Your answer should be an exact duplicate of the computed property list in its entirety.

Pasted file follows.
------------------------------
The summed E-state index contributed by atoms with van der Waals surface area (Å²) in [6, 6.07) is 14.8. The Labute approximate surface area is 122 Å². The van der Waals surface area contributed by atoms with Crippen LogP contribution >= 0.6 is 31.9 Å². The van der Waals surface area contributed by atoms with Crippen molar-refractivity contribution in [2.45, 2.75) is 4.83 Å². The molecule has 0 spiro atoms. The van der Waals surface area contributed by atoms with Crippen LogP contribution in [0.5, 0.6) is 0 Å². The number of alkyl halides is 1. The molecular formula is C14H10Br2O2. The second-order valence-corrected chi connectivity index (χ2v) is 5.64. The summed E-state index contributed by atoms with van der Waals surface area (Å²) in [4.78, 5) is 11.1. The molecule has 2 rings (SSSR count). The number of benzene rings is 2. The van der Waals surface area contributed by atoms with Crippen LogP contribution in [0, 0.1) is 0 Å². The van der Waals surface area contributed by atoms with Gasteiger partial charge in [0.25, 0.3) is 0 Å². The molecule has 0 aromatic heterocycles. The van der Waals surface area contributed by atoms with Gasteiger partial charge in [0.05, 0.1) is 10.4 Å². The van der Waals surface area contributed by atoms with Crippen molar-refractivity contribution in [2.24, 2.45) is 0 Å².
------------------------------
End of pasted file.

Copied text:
The summed E-state index contributed by atoms with van der Waals surface area (Å²) in [6, 6.07) is 14.8. The Labute approximate surface area is 122 Å². The van der Waals surface area contributed by atoms with Crippen LogP contribution >= 0.6 is 31.9 Å². The van der Waals surface area contributed by atoms with Crippen molar-refractivity contribution in [2.45, 2.75) is 4.83 Å². The molecule has 0 spiro atoms. The van der Waals surface area contributed by atoms with Crippen LogP contribution in [0.5, 0.6) is 0 Å². The number of alkyl halides is 1. The molecular formula is C14H10Br2O2. The second-order valence-corrected chi connectivity index (χ2v) is 5.64. The summed E-state index contributed by atoms with van der Waals surface area (Å²) in [4.78, 5) is 11.1. The molecule has 2 rings (SSSR count). The number of benzene rings is 2. The van der Waals surface area contributed by atoms with Crippen LogP contribution in [0, 0.1) is 0 Å². The van der Waals surface area contributed by atoms with Gasteiger partial charge in [0.25, 0.3) is 0 Å². The molecule has 0 aromatic heterocycles. The van der Waals surface area contributed by atoms with Gasteiger partial charge in [0.05, 0.1) is 10.4 Å². The van der Waals surface area contributed by atoms with Crippen molar-refractivity contribution in [2.24, 2.45) is 0 Å².